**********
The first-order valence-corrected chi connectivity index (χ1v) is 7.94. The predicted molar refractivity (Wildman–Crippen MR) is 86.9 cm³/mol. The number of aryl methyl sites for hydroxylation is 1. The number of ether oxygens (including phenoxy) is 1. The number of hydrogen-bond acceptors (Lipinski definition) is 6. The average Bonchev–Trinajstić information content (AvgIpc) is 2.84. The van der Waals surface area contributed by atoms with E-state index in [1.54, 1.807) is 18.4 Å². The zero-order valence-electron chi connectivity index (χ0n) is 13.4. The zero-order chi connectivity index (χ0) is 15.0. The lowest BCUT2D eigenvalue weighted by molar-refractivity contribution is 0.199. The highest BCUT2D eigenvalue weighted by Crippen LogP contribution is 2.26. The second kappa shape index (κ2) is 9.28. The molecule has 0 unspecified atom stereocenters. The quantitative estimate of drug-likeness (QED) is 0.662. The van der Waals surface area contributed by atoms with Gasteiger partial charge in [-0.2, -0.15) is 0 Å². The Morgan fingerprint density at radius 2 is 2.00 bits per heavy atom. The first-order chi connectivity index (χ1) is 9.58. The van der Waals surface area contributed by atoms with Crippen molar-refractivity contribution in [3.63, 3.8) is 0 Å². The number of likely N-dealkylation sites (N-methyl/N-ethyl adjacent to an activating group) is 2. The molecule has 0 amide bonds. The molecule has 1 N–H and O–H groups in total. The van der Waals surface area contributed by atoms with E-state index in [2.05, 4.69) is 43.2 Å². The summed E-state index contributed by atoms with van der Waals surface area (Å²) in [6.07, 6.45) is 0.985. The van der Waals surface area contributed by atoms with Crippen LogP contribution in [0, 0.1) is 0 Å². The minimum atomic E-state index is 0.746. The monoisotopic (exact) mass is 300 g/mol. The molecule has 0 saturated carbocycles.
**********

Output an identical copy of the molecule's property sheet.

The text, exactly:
The first-order valence-corrected chi connectivity index (χ1v) is 7.94. The predicted molar refractivity (Wildman–Crippen MR) is 86.9 cm³/mol. The number of aryl methyl sites for hydroxylation is 1. The number of ether oxygens (including phenoxy) is 1. The number of hydrogen-bond acceptors (Lipinski definition) is 6. The average Bonchev–Trinajstić information content (AvgIpc) is 2.84. The van der Waals surface area contributed by atoms with E-state index in [1.54, 1.807) is 18.4 Å². The zero-order valence-electron chi connectivity index (χ0n) is 13.4. The zero-order chi connectivity index (χ0) is 15.0. The lowest BCUT2D eigenvalue weighted by molar-refractivity contribution is 0.199. The highest BCUT2D eigenvalue weighted by Crippen LogP contribution is 2.26. The second kappa shape index (κ2) is 9.28. The molecule has 0 unspecified atom stereocenters. The quantitative estimate of drug-likeness (QED) is 0.662. The van der Waals surface area contributed by atoms with Gasteiger partial charge in [-0.2, -0.15) is 0 Å². The Morgan fingerprint density at radius 2 is 2.00 bits per heavy atom. The first-order chi connectivity index (χ1) is 9.58. The van der Waals surface area contributed by atoms with Crippen molar-refractivity contribution in [3.63, 3.8) is 0 Å². The number of likely N-dealkylation sites (N-methyl/N-ethyl adjacent to an activating group) is 2. The molecule has 0 amide bonds. The molecule has 1 N–H and O–H groups in total. The van der Waals surface area contributed by atoms with E-state index in [2.05, 4.69) is 43.2 Å². The summed E-state index contributed by atoms with van der Waals surface area (Å²) in [6.07, 6.45) is 0.985. The van der Waals surface area contributed by atoms with Crippen LogP contribution in [0, 0.1) is 0 Å². The minimum atomic E-state index is 0.746. The monoisotopic (exact) mass is 300 g/mol. The molecule has 0 saturated carbocycles.